Programming EMOMs and other preparatory workouts that simulate the unique demands of competition workouts, but remain sufficiently different to elicit fresh appeal, is no easy task; but, that is precisely what your coaches are there for. Always feel free to request suggestions from trainers you trust. Remember, gym owners and coaches benefit, personally and publicly, from their clients’ successes. Competition performance is a material representation of the services they provide the community—they are there to help!

The third task is to continue observing, as faithfully as possible, typical strength, skill, and endurance training protocols several days a week in the month(s) leading up to competition. Doing so is the best way to get ready for any potentially unknown workouts.

Keep in mind, though, that “overtraining” can be detrimental to both competition preparation and long-term physiological health. To avoid this result, consider keeping loads moderate (versus heavy) during class METCONs, or even reducing the time domains of certain daily workouts, especially when you intend to commit time that day to competition-specific training endeavors, like those advocated above. A little extra training is okay—that is how progress is made; but, there is a fine line between exhausting yourself and creating conditions for continued improvement. Again, consult your coaches for recommendations and always account for recovery.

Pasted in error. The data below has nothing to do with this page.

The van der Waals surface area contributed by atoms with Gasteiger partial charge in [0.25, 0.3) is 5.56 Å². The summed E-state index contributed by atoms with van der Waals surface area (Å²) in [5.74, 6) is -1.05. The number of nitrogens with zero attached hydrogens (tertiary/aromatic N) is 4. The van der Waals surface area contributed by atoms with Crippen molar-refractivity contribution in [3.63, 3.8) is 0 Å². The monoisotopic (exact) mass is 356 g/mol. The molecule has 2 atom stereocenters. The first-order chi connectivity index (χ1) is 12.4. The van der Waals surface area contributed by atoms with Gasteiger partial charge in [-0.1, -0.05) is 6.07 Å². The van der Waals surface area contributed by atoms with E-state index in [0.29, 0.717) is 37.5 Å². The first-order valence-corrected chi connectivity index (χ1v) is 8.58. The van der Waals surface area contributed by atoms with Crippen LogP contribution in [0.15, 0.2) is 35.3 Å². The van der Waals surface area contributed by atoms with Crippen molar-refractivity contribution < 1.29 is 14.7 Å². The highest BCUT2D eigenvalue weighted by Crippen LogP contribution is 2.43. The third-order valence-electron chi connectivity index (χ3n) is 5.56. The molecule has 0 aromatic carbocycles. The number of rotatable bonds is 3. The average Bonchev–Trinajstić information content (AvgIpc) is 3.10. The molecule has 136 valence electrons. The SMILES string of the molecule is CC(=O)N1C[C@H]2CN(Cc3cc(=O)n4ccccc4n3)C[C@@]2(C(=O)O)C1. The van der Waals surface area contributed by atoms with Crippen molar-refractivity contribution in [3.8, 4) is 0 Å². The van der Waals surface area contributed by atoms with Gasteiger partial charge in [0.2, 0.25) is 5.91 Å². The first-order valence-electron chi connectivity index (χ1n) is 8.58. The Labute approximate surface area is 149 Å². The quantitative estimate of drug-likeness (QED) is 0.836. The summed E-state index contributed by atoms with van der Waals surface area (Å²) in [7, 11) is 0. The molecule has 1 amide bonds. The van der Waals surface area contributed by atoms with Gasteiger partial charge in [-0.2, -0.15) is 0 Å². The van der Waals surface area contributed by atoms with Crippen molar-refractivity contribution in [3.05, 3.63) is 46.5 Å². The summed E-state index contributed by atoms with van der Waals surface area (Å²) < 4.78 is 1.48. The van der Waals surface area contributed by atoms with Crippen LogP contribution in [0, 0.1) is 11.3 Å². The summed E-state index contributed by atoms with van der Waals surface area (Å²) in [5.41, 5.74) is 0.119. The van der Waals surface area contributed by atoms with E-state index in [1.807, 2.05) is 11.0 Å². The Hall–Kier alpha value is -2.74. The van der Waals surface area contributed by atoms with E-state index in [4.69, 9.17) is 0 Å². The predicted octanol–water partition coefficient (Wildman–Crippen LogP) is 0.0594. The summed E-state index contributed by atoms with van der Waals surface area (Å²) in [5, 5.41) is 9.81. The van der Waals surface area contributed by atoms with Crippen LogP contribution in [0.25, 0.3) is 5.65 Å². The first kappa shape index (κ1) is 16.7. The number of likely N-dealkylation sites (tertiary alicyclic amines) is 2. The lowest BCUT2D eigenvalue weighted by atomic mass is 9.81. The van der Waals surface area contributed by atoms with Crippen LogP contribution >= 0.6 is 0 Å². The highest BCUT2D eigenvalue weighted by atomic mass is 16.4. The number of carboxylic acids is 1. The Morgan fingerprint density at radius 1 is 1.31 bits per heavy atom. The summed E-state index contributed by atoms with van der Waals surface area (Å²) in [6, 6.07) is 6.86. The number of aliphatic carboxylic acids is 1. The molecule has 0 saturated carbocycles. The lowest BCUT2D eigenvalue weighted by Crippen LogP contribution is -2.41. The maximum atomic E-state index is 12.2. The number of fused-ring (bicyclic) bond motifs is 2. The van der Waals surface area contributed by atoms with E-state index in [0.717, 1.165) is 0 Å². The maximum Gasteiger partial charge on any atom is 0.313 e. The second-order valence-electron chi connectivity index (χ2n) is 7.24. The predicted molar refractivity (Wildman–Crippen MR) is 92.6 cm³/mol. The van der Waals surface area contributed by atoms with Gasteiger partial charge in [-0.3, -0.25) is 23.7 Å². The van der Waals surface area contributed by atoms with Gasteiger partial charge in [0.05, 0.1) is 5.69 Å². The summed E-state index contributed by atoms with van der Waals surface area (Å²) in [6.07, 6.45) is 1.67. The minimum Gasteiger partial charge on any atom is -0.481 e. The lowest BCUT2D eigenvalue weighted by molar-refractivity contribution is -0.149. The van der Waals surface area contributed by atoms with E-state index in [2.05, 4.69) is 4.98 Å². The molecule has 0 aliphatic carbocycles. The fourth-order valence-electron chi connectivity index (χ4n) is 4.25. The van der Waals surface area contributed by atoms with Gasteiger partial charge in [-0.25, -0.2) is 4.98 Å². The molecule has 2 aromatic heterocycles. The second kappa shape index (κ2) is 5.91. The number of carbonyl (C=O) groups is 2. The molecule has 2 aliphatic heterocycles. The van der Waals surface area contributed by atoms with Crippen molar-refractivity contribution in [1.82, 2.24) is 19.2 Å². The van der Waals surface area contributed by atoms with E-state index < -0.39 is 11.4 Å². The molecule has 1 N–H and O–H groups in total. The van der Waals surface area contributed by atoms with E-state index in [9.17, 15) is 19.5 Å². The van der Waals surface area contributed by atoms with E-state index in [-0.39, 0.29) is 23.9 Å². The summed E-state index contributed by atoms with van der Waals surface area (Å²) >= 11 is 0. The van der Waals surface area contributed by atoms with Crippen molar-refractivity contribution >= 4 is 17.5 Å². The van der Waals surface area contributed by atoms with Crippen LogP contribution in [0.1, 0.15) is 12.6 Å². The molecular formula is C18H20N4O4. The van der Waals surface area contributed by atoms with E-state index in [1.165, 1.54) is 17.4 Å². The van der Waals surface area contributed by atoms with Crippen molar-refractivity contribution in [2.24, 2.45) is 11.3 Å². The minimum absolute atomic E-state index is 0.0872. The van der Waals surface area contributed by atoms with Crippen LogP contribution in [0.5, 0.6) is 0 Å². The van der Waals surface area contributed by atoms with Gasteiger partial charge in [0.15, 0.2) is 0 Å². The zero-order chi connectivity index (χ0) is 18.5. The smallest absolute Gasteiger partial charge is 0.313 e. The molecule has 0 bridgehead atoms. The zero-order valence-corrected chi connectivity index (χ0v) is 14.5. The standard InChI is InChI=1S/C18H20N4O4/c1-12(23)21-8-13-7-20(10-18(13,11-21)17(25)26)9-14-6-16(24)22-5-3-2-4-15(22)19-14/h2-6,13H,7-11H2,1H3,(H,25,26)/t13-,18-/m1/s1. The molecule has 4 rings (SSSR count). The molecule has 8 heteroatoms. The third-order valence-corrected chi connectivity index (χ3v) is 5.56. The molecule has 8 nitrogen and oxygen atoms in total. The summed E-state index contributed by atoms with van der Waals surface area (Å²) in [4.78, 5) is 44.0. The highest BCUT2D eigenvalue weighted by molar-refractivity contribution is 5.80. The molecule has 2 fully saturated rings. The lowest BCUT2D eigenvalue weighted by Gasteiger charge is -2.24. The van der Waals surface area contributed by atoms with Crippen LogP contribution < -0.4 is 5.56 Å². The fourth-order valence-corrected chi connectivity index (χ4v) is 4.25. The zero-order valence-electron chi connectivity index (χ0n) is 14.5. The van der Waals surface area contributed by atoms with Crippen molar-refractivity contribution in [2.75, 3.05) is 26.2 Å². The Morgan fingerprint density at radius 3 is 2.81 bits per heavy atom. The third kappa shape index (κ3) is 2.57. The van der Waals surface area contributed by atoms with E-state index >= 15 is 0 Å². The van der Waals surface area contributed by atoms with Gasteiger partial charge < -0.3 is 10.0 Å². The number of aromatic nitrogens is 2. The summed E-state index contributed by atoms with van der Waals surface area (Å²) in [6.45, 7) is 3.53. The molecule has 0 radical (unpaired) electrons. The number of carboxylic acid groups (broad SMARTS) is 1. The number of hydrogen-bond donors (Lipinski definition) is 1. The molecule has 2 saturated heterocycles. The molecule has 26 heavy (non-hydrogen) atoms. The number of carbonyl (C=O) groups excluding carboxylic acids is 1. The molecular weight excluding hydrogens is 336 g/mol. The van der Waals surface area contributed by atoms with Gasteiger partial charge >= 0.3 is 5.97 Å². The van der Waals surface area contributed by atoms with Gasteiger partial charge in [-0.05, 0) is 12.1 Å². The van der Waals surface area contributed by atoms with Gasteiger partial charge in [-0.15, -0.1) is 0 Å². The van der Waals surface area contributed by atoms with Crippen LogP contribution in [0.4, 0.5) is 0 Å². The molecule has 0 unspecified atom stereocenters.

At the tail-end of the preparation phase is the “taper”—the fourth task—and this should commence about a week out from competition day. The taper simply connotes a segment of the preparation phase wherein the training focus shifts from conditioning and building to maximizing recovery and storing useful energy, and it should, like all the aforementioned tasks, be collaborative. Accordingly, begin the taper with a second, final run-through of the known competition workouts. The emphasis during this trial run is less on intensity and more on implementing the changes and adaptations you have been addressing throughout the broader preparation phase, as well as identifying any lingering logistical issues. This should not be a compilation of mediocre attempts at the competition workouts, but do not be afraid to pause workouts and test alternative strategies.

Between the second attempt at each workout and competition day, minus one, continue working out and adhering to your daily routine. That said, consider dialing down your training volume and intensity, and devoting any additional time accrued to post-session stretching and mobility work. As with many things, let moderation be your guide here—your body’s nervous systems need breaks, too.

Finally, one day out, mimic exactly the competition movements you will be performing the following day. Execute these repetitions at full ranges of motion, after a brief warmup, and under nominal loading. Generally, three light working sets of up to five repetitions is all you need. Even though competition day experiences should be filled with excitement and anticipation, you do not want your movements to feel foreign or abnormal when the time comes. This re-exposure session—your last preparation phase task—will ensure your “muscle memory”, as well as your nervous systems’ other functional responses, will react the ways they are supposed to when your blood is full of adrenaline and your mind is stimulated with nervous energy.

The secret to competition preparation lies not in any single one of these tasks, but in their combination. Timing may, under some circumstances, make rigid adherence very difficult, but this approach is deliberate in its application, supported by theory and experience, and flexible enough to account for many eventualities. Give it a try!